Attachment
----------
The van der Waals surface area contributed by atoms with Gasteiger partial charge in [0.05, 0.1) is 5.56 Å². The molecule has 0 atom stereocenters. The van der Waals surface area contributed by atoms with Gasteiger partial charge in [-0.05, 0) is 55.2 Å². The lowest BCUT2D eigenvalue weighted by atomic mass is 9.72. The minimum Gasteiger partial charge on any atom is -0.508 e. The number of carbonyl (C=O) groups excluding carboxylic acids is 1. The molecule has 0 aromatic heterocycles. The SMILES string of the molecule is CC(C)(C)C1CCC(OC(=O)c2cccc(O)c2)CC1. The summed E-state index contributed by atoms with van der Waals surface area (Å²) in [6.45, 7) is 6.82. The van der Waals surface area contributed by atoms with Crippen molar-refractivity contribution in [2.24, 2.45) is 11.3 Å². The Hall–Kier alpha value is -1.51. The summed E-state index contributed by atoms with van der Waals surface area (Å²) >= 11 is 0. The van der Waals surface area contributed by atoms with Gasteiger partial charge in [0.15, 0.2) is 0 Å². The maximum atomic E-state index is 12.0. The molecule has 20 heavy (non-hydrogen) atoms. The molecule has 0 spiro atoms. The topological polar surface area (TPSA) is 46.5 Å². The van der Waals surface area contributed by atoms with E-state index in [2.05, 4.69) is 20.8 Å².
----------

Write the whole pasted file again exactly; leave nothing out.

The van der Waals surface area contributed by atoms with Gasteiger partial charge in [0.05, 0.1) is 5.56 Å². The molecule has 0 atom stereocenters. The van der Waals surface area contributed by atoms with Gasteiger partial charge in [-0.05, 0) is 55.2 Å². The lowest BCUT2D eigenvalue weighted by atomic mass is 9.72. The minimum Gasteiger partial charge on any atom is -0.508 e. The number of carbonyl (C=O) groups excluding carboxylic acids is 1. The molecule has 0 aromatic heterocycles. The SMILES string of the molecule is CC(C)(C)C1CCC(OC(=O)c2cccc(O)c2)CC1. The summed E-state index contributed by atoms with van der Waals surface area (Å²) in [6.45, 7) is 6.82. The van der Waals surface area contributed by atoms with Crippen molar-refractivity contribution in [2.24, 2.45) is 11.3 Å². The Hall–Kier alpha value is -1.51. The summed E-state index contributed by atoms with van der Waals surface area (Å²) >= 11 is 0. The van der Waals surface area contributed by atoms with Gasteiger partial charge in [0.15, 0.2) is 0 Å². The maximum atomic E-state index is 12.0. The molecule has 20 heavy (non-hydrogen) atoms. The molecule has 0 spiro atoms. The topological polar surface area (TPSA) is 46.5 Å². The van der Waals surface area contributed by atoms with E-state index in [2.05, 4.69) is 20.8 Å².